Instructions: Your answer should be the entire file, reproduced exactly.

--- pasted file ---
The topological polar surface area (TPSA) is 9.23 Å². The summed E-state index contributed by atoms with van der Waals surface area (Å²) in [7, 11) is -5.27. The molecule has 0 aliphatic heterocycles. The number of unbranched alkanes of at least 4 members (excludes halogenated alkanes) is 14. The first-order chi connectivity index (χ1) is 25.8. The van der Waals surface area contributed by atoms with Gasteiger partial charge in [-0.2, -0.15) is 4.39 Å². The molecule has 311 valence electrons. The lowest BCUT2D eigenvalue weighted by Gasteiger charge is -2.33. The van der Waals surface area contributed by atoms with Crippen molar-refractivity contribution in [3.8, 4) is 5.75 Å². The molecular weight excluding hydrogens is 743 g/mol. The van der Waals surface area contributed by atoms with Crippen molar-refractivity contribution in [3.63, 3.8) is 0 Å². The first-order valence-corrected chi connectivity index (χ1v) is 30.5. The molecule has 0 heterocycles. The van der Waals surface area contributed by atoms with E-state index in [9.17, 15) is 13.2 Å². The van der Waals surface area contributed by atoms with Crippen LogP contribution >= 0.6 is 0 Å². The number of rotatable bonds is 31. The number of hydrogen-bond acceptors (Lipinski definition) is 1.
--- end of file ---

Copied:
The topological polar surface area (TPSA) is 9.23 Å². The summed E-state index contributed by atoms with van der Waals surface area (Å²) in [7, 11) is -5.27. The molecule has 0 aliphatic heterocycles. The number of unbranched alkanes of at least 4 members (excludes halogenated alkanes) is 14. The first-order chi connectivity index (χ1) is 25.8. The van der Waals surface area contributed by atoms with Gasteiger partial charge in [-0.2, -0.15) is 4.39 Å². The molecule has 311 valence electrons. The lowest BCUT2D eigenvalue weighted by Gasteiger charge is -2.33. The van der Waals surface area contributed by atoms with Crippen molar-refractivity contribution in [3.8, 4) is 5.75 Å². The molecular weight excluding hydrogens is 743 g/mol. The van der Waals surface area contributed by atoms with Crippen molar-refractivity contribution in [3.63, 3.8) is 0 Å². The first-order valence-corrected chi connectivity index (χ1v) is 30.5. The molecule has 0 heterocycles. The van der Waals surface area contributed by atoms with E-state index in [9.17, 15) is 13.2 Å². The van der Waals surface area contributed by atoms with Crippen LogP contribution >= 0.6 is 0 Å². The number of rotatable bonds is 31. The number of hydrogen-bond acceptors (Lipinski definition) is 1.